A disease is considered rare if it affects no more than 5 in 10,000 inhabitants. That doesn't sound like much. But a total of about 8,000 rare diseases are known worldwide. Many diseases are only diagnosed at a late stage, and for some there is still no suitable therapy to date. However, at least in terms of diagnostics science has made great progress in recent years.
The correct diagnosis of a disease is the key to therapy. Only if the treating physicians know which disease is behind the often diffuse symptoms can the affected persons be treated adequately. Only then can it be observed whether the incidence of the disease is increasing or decreasing, and only with an accurate diagnosis can therapies be developed. But what should doctors look out for? Below is an inexhaustive list of infections that are rare in Austria and can lead to serious illnesses.
Mosquitoes, for example, frequently transmit infections with so-called flaviviruses, which usually cause flu-like symptoms, but in individual cases can lead to severe illness. Flaviviruses include the following viruses:
- West Nile virus: In Austria, 44 cases were confirmed between 2009 and 2018. About 80% of infections are asymptomatic. Sudden high fever, muscle pain, headache, gastrointestinal symptoms, lymph node swelling, and skin patches are typical for the disease. In isolated cases, West Nile meningitis or encephalitis occurs, causing neuroinvasive disease. In particular immunocompromised patients have a higher risk of developing a severe form of the disease.
- Usutu virus: This virus can also cause severe neurological diseases in individual cases.
- Zika virus: Rare outside of Africa and South East Asia, but has been on the rise for several years. Causes a mild infection in most cases, but can also cause Guillain-Barré syndrome, a paralytic condition that could lead to death. An infection during pregnancy increases the risks for microcephaly, a malformation of the fetus’ head.
- Chikungunya virus: In up to 10% of cases, joint symptoms persist for months to years; this is referred to as chronification of the infection. In rare cases, internal organs are affected, such as inflammation of the liver (hepatitis), inflammation of the heart (myocarditis, pericarditis) and meningitis.
- Dengue fever: This virus is referred to as an "emerging disease". According to the WHO, 50 to 100 million people contract dengue fever each year, and 500,000 people have a severe course of the disease with the so-called dengue hemorrhagic fever or dengue shock syndrome. 22,000 people die from dengue fever every year. In Austria dengue fever is nevertheless rare, but cases must be reported.
Diagnosis: Acute viral infections can be detected by antigen and RT-PCR tests. After the symptoms have subsided, antibody tests are also used. Generally, RT-PCR is recommended up to 5 days after symptom onset, and ELISA, an enzyme immunoassay, after 5 days and beyond.
In addition to viruses, bacteria are also important triggers of infectious diseases. Some bacteria are common but cause severe disease only in exceptional cases.Neben Viren sind auch Bakterien wichtige Auslöser von Infektionskrankheiten. Manche Bakterien kommen zwar häufig vor, lösen aber nur in Ausnahmefällen eine schwere Erkrankung aus.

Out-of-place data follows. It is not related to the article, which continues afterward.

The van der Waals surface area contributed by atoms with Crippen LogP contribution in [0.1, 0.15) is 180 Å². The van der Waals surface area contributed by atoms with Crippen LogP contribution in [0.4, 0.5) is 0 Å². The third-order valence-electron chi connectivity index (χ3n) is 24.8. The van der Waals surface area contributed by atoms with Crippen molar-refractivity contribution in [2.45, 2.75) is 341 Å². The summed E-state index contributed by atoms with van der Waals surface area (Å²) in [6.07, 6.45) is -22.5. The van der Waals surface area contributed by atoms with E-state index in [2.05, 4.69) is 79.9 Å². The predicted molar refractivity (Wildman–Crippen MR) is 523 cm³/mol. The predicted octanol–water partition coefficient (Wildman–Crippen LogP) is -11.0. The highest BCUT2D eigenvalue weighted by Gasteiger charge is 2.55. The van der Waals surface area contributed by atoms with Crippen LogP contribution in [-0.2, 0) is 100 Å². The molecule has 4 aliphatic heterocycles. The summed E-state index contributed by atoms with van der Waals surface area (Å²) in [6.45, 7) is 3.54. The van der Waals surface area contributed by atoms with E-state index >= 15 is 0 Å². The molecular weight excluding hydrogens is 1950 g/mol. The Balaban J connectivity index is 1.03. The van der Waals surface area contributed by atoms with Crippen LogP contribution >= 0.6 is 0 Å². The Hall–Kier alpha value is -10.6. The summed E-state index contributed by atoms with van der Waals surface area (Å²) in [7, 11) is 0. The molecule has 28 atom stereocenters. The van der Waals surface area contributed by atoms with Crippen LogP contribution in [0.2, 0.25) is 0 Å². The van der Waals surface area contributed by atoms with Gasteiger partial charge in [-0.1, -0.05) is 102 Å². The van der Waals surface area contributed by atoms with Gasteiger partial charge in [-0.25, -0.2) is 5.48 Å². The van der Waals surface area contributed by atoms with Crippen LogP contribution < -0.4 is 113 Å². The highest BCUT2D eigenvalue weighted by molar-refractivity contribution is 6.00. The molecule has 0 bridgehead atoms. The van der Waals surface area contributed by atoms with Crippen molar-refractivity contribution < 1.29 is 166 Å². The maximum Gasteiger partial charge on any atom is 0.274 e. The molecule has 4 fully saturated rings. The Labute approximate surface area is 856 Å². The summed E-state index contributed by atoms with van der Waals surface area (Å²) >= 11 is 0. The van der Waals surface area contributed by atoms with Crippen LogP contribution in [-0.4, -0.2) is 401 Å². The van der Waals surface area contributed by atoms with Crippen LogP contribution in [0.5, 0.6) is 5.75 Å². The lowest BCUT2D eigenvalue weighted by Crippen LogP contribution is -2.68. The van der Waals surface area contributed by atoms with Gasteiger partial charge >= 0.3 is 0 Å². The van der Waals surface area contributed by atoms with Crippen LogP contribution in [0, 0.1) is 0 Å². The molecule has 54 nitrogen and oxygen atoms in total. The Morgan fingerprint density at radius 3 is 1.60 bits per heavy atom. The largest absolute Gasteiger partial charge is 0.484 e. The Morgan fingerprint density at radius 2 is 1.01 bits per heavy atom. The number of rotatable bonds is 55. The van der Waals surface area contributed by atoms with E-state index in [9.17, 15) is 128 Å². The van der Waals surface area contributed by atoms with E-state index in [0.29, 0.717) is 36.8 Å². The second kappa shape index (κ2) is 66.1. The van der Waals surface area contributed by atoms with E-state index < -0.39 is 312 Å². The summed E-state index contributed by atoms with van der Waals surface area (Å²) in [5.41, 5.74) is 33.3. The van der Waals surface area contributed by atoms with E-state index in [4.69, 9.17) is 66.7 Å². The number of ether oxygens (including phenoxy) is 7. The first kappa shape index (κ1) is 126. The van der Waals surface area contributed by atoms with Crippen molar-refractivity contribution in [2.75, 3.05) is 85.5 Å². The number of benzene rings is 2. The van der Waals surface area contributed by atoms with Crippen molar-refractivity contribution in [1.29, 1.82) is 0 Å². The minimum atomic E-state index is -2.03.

- Bartonella henselae: The so-called cat scratch disease is triggered by the bacterium Bartonella henselae, which is mostly found in young cats and other mammals. While cat scratch disease is not uncommon, it is often difficult to diagnose. It is estimated that about 14% of all unexplained swellings are due to the bacterium. In rare cases, neurologic encephalitis, neuroretinitis, or endocarditis develop.
Diagnosis: Bartonella henselae or the body's immune response to this bacterium can be detected by immunofluorescence. In addition, if serology is unclear, a PCR test is usually used or a biopsy for histopathologic evaluation.
Virusoids are dependent on another virus. They can only form new infectious particles if the cell is also infected with the main virus at the same time. Thus, they usually occur as a concomitant of another infection. Accordingly, they are encountered less frequently.
- Hepatitis D virus: This virusoid causes chronic liver inflammation and may occur concurrently with or in addition to hepatitis B infection. Approximately 5% of all hepatitis B infected individuals also have hepatitis D infection. Hepatitis D virus is prevalent worldwide, with a high prevalence in the Mediterranean region, Romania, Mongolia, Central Africa, and South America. In all other regions, including Austria, the prevalence of hepatitis D in the general population is very low. Risk groups for hepatitis D infection include drug addicts. But here, too, the risk has decreased in recent years thanks to improved hygiene concepts.
Diagnosis: Virusoids such as hepatitis D can be identified by antigen, antibody or HDV RNA PCR testing. Hepatitis D infections must be reported.
Parasites und Protozoa
Protozoa can implant in cells via host animals and cause disease.
- Trypanosomiasis or sleeping sickness is transmitted by the tsetse fly and occurs in tropical areas of Africa. About 500,000 people are affected worldwide. Sleeping sickness progresses in three stages: after a flu-like infection, confusion, coordination and sleep disorders, and seizures develop after a few months. In the final stage, patients fall into a twilight state.
Diagnosis: In the early stage, the parasites can be detected microscopically in the blood. From stage II onwards, immunological methods such as ELISA, indirect IFT and PHA/IHA are increasingly used.
Szabo-Scandic – Specialist in Diagnostics
Szabo-Scandic has specialized in infectious diseases and immunology for many years. With very accurate diagnostic methods - from indirect immunofluorescence to ELISA, LAMP, RT-PCR tests - we offer support to physicians and laboratories in the determination and identification of pathogens.